Guest Contribution: “Bill Nordhaus & Paul Romer, Nobel Prize winners”

Today, we present a guest post written by Jeffrey Frankel, Harpel Professor at Harvard’s Kennedy School of Government, and formerly a member of the White House Council of Economic Advisers.

Congratulations to Bill Nordhaus and Paul Romer on winning the ultimate prize in Economics. When I first heard, I wondered what the two have in common, beyond both doing path-breaking Nobel-worthy research. Then I remembered: they are originally from neighboring Rocky Mountain states, New Mexico and Colorado (but then went to elite New England prep schools).

Actually, I think the Nobel Committee might have had in mind a symmetric pairing, as it has occasionally done in the past:
* Myrdal and Hayek (1974) had different views on socialism;
* Lewis and Schultz (1979) differed on whether peasants optimized;
* Fama and Shiller (2013) differed on whether financial markets were rational.
How do Romer and Nordhaus fit the pattern? Whereas traditional growth theory assumed constant returns to scale, Paul developed growth theory with increasing returns to scale and Bill is the father of modern environmental economics, which can be interpreted as growth with diminishing returns to scale.

But both are amazingly varied in the range of their intellectual interests. Besides growth theory and endogenous technology, Paul also wrote on financial bubbles as looting and has been an entrepreneurial maverick in the two areas of cities and on-line learning. Bill, besides the economics of global climate change (particularly DICE, a landmark Integrated Assessment Model), also pioneered the election-year theory of the business cycle, the Measure of Economic Welfare, energy economics, long-term measurement of productivity, a forecast of the cost of the war in Iraq, and much more.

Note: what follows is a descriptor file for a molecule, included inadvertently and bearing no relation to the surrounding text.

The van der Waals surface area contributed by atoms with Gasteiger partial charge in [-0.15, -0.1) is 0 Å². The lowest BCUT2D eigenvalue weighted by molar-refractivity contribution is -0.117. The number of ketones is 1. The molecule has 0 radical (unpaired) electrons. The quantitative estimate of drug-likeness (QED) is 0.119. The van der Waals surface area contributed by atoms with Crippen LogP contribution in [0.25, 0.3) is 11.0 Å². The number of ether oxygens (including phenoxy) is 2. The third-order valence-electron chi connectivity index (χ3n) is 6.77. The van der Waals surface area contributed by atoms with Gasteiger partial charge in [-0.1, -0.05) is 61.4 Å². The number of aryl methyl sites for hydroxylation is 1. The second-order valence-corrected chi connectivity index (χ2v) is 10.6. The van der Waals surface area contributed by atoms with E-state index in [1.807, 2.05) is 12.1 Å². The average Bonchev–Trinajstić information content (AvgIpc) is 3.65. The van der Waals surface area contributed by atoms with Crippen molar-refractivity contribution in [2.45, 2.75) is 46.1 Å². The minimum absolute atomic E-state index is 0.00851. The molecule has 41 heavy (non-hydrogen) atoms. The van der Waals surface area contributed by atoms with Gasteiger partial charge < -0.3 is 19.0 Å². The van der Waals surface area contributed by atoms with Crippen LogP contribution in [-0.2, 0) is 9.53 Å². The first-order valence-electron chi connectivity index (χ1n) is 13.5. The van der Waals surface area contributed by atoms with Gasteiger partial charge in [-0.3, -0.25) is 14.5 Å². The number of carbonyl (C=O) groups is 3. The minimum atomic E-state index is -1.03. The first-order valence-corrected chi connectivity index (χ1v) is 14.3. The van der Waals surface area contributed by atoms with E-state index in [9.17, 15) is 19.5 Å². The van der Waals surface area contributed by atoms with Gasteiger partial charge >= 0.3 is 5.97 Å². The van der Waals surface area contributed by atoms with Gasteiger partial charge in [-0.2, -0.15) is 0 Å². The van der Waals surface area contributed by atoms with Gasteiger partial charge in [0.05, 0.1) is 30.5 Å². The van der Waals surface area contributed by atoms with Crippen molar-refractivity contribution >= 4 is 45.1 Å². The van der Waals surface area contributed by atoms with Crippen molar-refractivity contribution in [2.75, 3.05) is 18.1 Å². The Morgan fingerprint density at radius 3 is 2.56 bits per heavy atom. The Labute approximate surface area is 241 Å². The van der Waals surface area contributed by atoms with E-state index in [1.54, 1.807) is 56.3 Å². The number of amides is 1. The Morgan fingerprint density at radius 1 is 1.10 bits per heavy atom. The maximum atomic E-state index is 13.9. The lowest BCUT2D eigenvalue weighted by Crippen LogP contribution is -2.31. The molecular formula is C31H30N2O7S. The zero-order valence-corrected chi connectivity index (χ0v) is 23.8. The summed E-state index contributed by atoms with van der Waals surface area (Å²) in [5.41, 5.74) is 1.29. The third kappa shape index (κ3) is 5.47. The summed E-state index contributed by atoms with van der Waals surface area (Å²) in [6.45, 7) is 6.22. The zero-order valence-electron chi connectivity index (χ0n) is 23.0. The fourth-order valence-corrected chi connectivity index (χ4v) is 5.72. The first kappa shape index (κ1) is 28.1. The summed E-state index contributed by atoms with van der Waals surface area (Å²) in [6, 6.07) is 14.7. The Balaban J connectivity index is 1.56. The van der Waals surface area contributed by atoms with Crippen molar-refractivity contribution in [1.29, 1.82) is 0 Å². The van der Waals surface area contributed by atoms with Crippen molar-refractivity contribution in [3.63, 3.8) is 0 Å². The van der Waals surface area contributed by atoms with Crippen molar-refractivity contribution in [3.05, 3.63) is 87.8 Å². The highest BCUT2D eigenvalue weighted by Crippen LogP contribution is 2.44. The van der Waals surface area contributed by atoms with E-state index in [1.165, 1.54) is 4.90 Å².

Congratulations to both!

This post written by Jeffrey Frankel.

6 thoughts on “Guest Contribution: “Bill Nordhaus & Paul Romer, Nobel Prize winners”

  1. pgl

    Paul Romer won a well deserved Nobel Prize for his work on economic growth. He also has a blog where the latest entry is called Economic Growth:

    He details real growth in Shenzhen which is a must read for those of us who lament the usual uninformed China bashing from PeakTrader:

    “Is growth at 7% per year even possible? For a country that starts at a low level of income, we now know that growth this fast can be sustained for decades. Figure 1 shows GDP per capita in Shenzhen, a new city that the national government in China started as a reform zone where it could pilot controversial new policies such as letting foreign firms enter and hire Chinese workers. When a graph has a ratio scale on the vertical axis, as this figure does, the slope of a plotted line is equal to the growth rate. The steeper slope from 1980 to 1985 shows that growth was higher then. In this exceptional initial period, it grew at an exponential rate of 23% per year. In the subsequent interval from 1985 to 2011, it grew at more than 7% per year. Growth at this pace lifted GDP per capita (measured in the purchasing power of a dollar in 2005) from about \$2500 in 1985 to about \$17,000 in 2011.”

    Real income per capita was less than $100o before 1980 so this improvement in real income per person is outstanding. Of course Peaky has told us people are fleeing China. Dr. Romer continues:

    “Figure 2 shows that Shenzhen’s population also grew rapidly, at an average at the rate of 11% per year, increasing from about 300,000 in 1980 to more than 10 million in 2011. Figure 3 plots total GDP, which is the product of GDP per capita and population. Over these 26 years, it grew at an average rate of 21% per year, increasing by a factor of about 750. Taken together, these graphs vividly demonstrate that growth can take place at a faster pace than we realize, and faster growth cumulates quickly into big changes in standards of living for large numbers of people.”

    There is a lot more from this interesting discussion on the role of economic growth.

    1. Moses Herzog

      @ pgl